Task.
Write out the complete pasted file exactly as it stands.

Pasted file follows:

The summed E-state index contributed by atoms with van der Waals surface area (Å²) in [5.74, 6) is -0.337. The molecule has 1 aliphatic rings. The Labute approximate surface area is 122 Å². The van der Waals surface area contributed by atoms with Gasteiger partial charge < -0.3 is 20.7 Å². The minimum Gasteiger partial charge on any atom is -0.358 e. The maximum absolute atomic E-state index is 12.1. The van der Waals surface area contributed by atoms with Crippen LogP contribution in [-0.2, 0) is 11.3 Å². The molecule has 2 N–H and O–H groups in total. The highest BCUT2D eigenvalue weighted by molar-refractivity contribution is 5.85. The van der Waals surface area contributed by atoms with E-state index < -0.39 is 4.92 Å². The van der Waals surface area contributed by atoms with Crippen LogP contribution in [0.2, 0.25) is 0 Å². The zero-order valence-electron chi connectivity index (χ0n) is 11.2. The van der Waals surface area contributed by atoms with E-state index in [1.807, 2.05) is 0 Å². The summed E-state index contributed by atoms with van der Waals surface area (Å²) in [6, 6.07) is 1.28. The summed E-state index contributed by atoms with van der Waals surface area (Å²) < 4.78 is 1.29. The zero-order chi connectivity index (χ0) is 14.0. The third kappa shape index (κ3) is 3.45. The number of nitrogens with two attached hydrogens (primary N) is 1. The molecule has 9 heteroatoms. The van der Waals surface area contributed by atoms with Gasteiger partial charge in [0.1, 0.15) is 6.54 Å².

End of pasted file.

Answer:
The summed E-state index contributed by atoms with van der Waals surface area (Å²) in [5.74, 6) is -0.337. The molecule has 1 aliphatic rings. The Labute approximate surface area is 122 Å². The van der Waals surface area contributed by atoms with Gasteiger partial charge < -0.3 is 20.7 Å². The minimum Gasteiger partial charge on any atom is -0.358 e. The maximum absolute atomic E-state index is 12.1. The van der Waals surface area contributed by atoms with Crippen LogP contribution in [-0.2, 0) is 11.3 Å². The molecule has 2 N–H and O–H groups in total. The highest BCUT2D eigenvalue weighted by molar-refractivity contribution is 5.85. The van der Waals surface area contributed by atoms with E-state index < -0.39 is 4.92 Å². The van der Waals surface area contributed by atoms with Crippen LogP contribution in [0.2, 0.25) is 0 Å². The zero-order valence-electron chi connectivity index (χ0n) is 11.2. The van der Waals surface area contributed by atoms with E-state index in [1.807, 2.05) is 0 Å². The summed E-state index contributed by atoms with van der Waals surface area (Å²) in [6, 6.07) is 1.28. The summed E-state index contributed by atoms with van der Waals surface area (Å²) < 4.78 is 1.29. The zero-order chi connectivity index (χ0) is 14.0. The third kappa shape index (κ3) is 3.45. The number of nitrogens with two attached hydrogens (primary N) is 1. The molecule has 9 heteroatoms. The van der Waals surface area contributed by atoms with Gasteiger partial charge in [0.1, 0.15) is 6.54 Å².